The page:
Results 1 to 6 of 6

Math Help - Trig indentity

  1. #1
    Member
    Joined
    Apr 2006
    Posts
    201
    Awards
    1

    Trig indentity

    Hi All,

    How about do I go to answer this trig. identity question. I have attached it as a picture as wasn't to sure on how to insert the symbols.

    Also if it is not possible to plot the sketch just explain it in words what I have to do, i'm sure I would be able to understand.

    Thanks.
    Attached Thumbnails Attached Thumbnails Trig indentity-trigidentity.gif  
    Follow Math Help Forum on Facebook and Google+

  2. #2
    Forum Admin topsquark's Avatar
    Joined
    Jan 2006
    From
    Wellsville, NY
    Posts
    10,212
    Thanks
    419
    Awards
    1
    Quote Originally Posted by dadon
    Hi All,

    How about do I go to answer this trig. identity question. I have attached it as a picture as wasn't to sure on how to insert the symbols.

    Also if it is not possible to plot the sketch just explain it in words what I have to do, i'm sure I would be able to understand.

    Thanks.
    I can't show the graph, but I can help with the rest.

    Via the identity:
    R cos(\theta - \beta)=R cos\theta cos\beta + R sin\theta sin\beta

    By comparison then:
    a cos\theta + b sin\theta = R cos\theta cos\beta + R sin\theta sin\beta
    So
    a = R cos\beta
    b = R sin\beta

    Dividing these two equations gives us:
    \frac{R sin\beta}{R cos\beta}=tan\beta = \frac{b}{a}
    or
    \beta = tan^{-1} \left ( \frac{b}{a} \right )

    and
    R^2 sin^2 \beta + R^2 cos^2 \beta = R^2 (1) = a^2+b^2
    so
    R = \sqrt{a^2+b^2}

    Now, in order to graph 2 cos\theta + 3 sin\theta you are essentially graphing:
    \sqrt{2^2+3^2}cos \left ( \theta - \left [ tan^{-1} \left ( \frac{3}{2} \right ) \right ] \right )

    or roughly \sqrt{13} \, cos(\theta - 0.983) vs. \theta.
    This graph is simply a cosine graph, with amplitude \sqrt{13} and translated 0.983 radians (or so) to the right.

    -Dan
    Last edited by topsquark; May 2nd 2006 at 10:16 AM.
    Follow Math Help Forum on Facebook and Google+

  3. #3
    Grand Panjandrum
    Joined
    Nov 2005
    From
    someplace
    Posts
    14,972
    Thanks
    4
    Quote Originally Posted by dadon
    Hi All,

    How about do I go to answer this trig. identity question. I have attached it as a picture as wasn't to sure on how to insert the symbols.

    Also if it is not possible to plot the sketch just explain it in words what I have to do, i'm sure I would be able to understand.

    Thanks.
    Here is the plot

    RonL
    Attached Thumbnails Attached Thumbnails Trig indentity-wire.jpg  
    Follow Math Help Forum on Facebook and Google+

  4. #4
    Member
    Joined
    Apr 2006
    Posts
    201
    Awards
    1

    Post re:

    Hey Cheers for that guys!

    I get want you have done throughout but how do you get <br />
a = R cos\beta<br />
and <br />
b = R sin\beta<br />
    Follow Math Help Forum on Facebook and Google+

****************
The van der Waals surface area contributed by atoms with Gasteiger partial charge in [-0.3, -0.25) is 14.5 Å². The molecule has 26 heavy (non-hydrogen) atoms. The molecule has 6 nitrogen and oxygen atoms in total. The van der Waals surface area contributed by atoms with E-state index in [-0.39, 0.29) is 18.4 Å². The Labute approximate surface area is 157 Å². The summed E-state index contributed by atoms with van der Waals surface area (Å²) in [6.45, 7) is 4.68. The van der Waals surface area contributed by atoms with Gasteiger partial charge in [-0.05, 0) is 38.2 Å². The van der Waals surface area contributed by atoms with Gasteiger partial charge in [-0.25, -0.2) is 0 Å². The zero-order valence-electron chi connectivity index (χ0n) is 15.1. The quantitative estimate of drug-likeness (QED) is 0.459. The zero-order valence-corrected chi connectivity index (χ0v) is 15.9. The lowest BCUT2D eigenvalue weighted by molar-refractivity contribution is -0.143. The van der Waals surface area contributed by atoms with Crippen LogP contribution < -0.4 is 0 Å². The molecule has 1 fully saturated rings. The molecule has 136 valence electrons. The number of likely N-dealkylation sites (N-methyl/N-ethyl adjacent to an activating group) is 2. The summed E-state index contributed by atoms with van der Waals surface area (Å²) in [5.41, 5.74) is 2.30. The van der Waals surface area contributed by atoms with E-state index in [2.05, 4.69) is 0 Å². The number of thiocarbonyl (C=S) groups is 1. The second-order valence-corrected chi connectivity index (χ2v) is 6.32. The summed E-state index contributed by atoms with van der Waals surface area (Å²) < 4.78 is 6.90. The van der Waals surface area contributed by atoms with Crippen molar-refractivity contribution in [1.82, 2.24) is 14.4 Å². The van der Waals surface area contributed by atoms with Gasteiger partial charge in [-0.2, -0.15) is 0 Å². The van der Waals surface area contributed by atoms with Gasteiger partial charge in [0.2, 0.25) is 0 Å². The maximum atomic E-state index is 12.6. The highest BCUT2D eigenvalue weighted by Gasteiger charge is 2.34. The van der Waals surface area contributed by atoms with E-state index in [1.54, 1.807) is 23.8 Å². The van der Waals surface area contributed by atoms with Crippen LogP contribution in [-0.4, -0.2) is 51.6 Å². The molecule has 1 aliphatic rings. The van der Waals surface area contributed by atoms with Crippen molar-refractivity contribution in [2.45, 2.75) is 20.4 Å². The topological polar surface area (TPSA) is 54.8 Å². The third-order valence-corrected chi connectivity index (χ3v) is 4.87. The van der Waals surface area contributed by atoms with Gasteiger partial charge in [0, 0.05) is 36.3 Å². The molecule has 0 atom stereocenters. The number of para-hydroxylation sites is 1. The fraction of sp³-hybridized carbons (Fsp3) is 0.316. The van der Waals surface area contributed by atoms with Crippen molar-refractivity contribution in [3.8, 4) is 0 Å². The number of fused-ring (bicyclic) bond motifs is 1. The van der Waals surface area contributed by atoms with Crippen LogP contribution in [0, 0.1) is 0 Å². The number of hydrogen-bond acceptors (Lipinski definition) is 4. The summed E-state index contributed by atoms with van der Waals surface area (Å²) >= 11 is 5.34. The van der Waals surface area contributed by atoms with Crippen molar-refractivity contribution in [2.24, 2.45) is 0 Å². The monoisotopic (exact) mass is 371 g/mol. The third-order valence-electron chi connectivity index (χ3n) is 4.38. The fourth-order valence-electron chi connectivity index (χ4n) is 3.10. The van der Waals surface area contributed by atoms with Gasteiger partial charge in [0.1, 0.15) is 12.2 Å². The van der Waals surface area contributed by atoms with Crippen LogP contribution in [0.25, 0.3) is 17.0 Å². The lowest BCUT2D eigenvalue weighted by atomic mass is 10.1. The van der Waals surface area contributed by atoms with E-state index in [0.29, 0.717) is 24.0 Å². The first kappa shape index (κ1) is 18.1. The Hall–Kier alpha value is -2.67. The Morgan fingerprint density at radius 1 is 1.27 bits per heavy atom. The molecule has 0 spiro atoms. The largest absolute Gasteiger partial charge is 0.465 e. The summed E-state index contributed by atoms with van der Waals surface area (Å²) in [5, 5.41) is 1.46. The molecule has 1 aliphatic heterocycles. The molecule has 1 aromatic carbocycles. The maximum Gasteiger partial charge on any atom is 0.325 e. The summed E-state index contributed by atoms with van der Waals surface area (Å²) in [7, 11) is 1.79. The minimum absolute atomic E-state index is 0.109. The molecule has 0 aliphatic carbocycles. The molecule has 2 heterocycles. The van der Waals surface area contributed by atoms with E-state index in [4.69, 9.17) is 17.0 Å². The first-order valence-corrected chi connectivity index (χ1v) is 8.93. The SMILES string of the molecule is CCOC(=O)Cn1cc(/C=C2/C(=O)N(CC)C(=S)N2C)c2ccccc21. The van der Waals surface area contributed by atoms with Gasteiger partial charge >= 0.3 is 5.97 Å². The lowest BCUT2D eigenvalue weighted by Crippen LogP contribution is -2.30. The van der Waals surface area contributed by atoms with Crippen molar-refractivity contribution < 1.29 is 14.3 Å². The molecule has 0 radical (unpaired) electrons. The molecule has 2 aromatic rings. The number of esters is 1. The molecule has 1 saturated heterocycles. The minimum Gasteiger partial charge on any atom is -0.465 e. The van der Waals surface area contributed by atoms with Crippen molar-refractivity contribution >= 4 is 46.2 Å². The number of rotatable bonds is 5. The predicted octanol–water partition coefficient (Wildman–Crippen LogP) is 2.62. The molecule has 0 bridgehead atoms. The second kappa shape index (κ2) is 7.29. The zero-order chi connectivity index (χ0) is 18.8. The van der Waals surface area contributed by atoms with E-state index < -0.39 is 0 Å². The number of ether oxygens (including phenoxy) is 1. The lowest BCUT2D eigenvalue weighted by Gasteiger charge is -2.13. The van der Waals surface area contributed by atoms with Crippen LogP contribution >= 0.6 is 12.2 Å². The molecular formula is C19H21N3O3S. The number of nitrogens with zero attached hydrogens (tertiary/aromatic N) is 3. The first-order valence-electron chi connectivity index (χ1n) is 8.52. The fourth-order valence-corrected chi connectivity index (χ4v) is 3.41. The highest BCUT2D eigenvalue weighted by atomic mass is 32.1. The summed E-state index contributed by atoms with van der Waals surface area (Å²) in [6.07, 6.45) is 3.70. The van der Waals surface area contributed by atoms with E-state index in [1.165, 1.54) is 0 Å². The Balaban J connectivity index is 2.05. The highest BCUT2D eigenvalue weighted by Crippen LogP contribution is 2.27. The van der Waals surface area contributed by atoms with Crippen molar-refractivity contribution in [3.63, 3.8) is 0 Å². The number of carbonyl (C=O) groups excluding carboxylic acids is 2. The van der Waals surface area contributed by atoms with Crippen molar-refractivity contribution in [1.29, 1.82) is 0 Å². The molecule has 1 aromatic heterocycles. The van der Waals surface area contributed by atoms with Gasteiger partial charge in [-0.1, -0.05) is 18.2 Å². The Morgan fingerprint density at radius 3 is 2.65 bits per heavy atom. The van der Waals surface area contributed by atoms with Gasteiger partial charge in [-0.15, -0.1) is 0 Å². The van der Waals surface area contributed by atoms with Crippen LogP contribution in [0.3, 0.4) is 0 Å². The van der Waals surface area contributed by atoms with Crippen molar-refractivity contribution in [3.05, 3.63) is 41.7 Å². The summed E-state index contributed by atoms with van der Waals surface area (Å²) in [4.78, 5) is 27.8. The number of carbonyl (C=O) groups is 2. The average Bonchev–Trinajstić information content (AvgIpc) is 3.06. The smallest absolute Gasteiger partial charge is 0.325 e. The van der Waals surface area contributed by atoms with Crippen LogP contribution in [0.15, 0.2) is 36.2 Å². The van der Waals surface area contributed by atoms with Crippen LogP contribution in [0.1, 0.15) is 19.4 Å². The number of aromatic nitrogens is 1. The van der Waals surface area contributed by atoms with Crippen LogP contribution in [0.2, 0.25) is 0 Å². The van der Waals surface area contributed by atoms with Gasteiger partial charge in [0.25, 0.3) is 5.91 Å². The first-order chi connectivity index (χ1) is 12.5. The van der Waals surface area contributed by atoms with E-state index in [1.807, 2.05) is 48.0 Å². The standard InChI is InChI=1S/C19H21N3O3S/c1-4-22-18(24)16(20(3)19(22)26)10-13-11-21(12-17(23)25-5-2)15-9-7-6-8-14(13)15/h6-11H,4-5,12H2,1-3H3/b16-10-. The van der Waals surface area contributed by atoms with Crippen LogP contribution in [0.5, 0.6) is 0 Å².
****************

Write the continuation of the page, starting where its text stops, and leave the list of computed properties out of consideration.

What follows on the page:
5. #5
    Forum Admin topsquark's Avatar
    Joined
    Jan 2006
    From
    Wellsville, NY
    Posts
    10,212
    Thanks
    419
    Awards
    1
    Quote Originally Posted by topsquark
    a cos\theta + b sin\theta = R cos\theta cos\beta + R sin\theta sin\beta
    You get them by comparing forms. Let me write it out a bit more explicitly:
    a cos\theta + b sin\theta = R cos\theta cos\beta + R sin\theta sin\beta

    Now, take a look at the cos\theta term. They have to be the same on both sides of the equation so we can write:
    a cos\theta = R cos\theta cos\beta
    Dividing both sides by cos\theta we obtain:
    a = R cos\beta

    A similar argument with the sine function gives the second relation.

    Technically, I am assuming that cos\theta \neq 0 so some care needs to be taken as far as interpretation for all values of \theta. However, since \theta is being taken as an independent variable and not a constant I feel we can more or less disregard this problem. (Theoretically I suppose we should be plotting an open circle at any point that cos\theta = 0.)

    -Dan
    Follow Math Help Forum on Facebook and Google+

  6. #6
    Member
    Joined
    Apr 2006
    Posts
    201
    Awards
    1

    Post re:

    Thanks for sharing you time to solve my problem and explainly in a way that I understand fully.

    Cheers

    dadon
    Follow Math Help Forum on Facebook and Google+

Similar Math Help Forum Discussions

  1. [SOLVED] Trig Indentity Limits
    Posted in the Trigonometry Forum
    Replies: 1
    Last Post: June 2nd 2010, 11:20 PM
  2. prov trig indentity
    Posted in the Trigonometry Forum
    Replies: 7
    Last Post: January 12th 2010, 03:21 PM
  3. trig indentity proof help,
    Posted in the Trigonometry Forum
    Replies: 4
    Last Post: December 15th 2009, 01:58 PM
  4. please check my working, trig indentity proof
    Posted in the Trigonometry Forum
    Replies: 4
    Last Post: December 14th 2009, 09:22 AM
  5. Trig Indentity Help (Proof)
    Posted in the Trigonometry Forum
    Replies: 3
    Last Post: March 5th 2008, 04:21 PM

Search Tags


/mathhelpforum @mathhelpforum